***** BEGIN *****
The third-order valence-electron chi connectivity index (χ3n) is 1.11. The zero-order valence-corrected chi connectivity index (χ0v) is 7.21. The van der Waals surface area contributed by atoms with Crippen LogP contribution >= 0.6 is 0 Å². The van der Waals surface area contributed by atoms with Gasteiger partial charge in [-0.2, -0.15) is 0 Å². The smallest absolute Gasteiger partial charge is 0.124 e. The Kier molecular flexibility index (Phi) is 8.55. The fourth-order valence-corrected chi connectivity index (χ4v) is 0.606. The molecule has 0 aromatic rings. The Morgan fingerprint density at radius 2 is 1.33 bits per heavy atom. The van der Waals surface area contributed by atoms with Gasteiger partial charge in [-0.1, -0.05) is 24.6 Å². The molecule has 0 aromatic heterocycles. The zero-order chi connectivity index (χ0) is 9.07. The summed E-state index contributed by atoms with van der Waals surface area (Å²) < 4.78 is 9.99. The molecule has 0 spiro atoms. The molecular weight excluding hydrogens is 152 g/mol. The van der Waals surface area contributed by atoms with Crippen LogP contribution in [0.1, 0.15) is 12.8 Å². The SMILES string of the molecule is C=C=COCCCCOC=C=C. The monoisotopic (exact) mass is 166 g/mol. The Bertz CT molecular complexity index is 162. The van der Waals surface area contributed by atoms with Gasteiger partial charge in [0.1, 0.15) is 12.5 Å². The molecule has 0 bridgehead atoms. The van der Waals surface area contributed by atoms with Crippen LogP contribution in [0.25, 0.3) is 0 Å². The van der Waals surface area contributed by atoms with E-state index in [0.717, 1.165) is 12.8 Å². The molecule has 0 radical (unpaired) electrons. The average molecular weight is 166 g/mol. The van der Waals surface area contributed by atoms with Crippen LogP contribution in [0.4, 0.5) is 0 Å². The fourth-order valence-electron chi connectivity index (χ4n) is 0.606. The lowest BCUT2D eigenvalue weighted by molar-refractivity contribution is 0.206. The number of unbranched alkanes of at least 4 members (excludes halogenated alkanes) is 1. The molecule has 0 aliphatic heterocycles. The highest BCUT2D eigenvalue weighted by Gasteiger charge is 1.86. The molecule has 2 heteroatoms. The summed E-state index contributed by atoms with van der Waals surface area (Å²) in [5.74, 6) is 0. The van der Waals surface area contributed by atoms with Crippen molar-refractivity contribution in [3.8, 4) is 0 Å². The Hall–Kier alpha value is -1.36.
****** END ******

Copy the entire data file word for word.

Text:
The third-order valence-electron chi connectivity index (χ3n) is 1.11. The zero-order valence-corrected chi connectivity index (χ0v) is 7.21. The van der Waals surface area contributed by atoms with Crippen LogP contribution >= 0.6 is 0 Å². The van der Waals surface area contributed by atoms with Gasteiger partial charge in [-0.2, -0.15) is 0 Å². The smallest absolute Gasteiger partial charge is 0.124 e. The Kier molecular flexibility index (Phi) is 8.55. The fourth-order valence-corrected chi connectivity index (χ4v) is 0.606. The molecule has 0 aromatic rings. The Morgan fingerprint density at radius 2 is 1.33 bits per heavy atom. The van der Waals surface area contributed by atoms with Gasteiger partial charge in [-0.1, -0.05) is 24.6 Å². The molecule has 0 aromatic heterocycles. The zero-order chi connectivity index (χ0) is 9.07. The summed E-state index contributed by atoms with van der Waals surface area (Å²) < 4.78 is 9.99. The molecule has 0 spiro atoms. The molecular weight excluding hydrogens is 152 g/mol. The van der Waals surface area contributed by atoms with Crippen LogP contribution in [0.1, 0.15) is 12.8 Å². The SMILES string of the molecule is C=C=COCCCCOC=C=C. The monoisotopic (exact) mass is 166 g/mol. The Bertz CT molecular complexity index is 162. The van der Waals surface area contributed by atoms with Gasteiger partial charge in [0.1, 0.15) is 12.5 Å². The molecule has 0 bridgehead atoms. The van der Waals surface area contributed by atoms with Crippen LogP contribution in [0.25, 0.3) is 0 Å². The van der Waals surface area contributed by atoms with E-state index in [0.717, 1.165) is 12.8 Å². The molecule has 0 radical (unpaired) electrons. The average molecular weight is 166 g/mol. The van der Waals surface area contributed by atoms with Crippen LogP contribution in [0.4, 0.5) is 0 Å². The fourth-order valence-electron chi connectivity index (χ4n) is 0.606. The lowest BCUT2D eigenvalue weighted by molar-refractivity contribution is 0.206. The number of unbranched alkanes of at least 4 members (excludes halogenated alkanes) is 1. The molecule has 0 aliphatic heterocycles. The highest BCUT2D eigenvalue weighted by Gasteiger charge is 1.86. The molecule has 2 heteroatoms. The summed E-state index contributed by atoms with van der Waals surface area (Å²) in [5.74, 6) is 0. The van der Waals surface area contributed by atoms with Crippen molar-refractivity contribution in [3.8, 4) is 0 Å². The Hall–Kier alpha value is -1.36.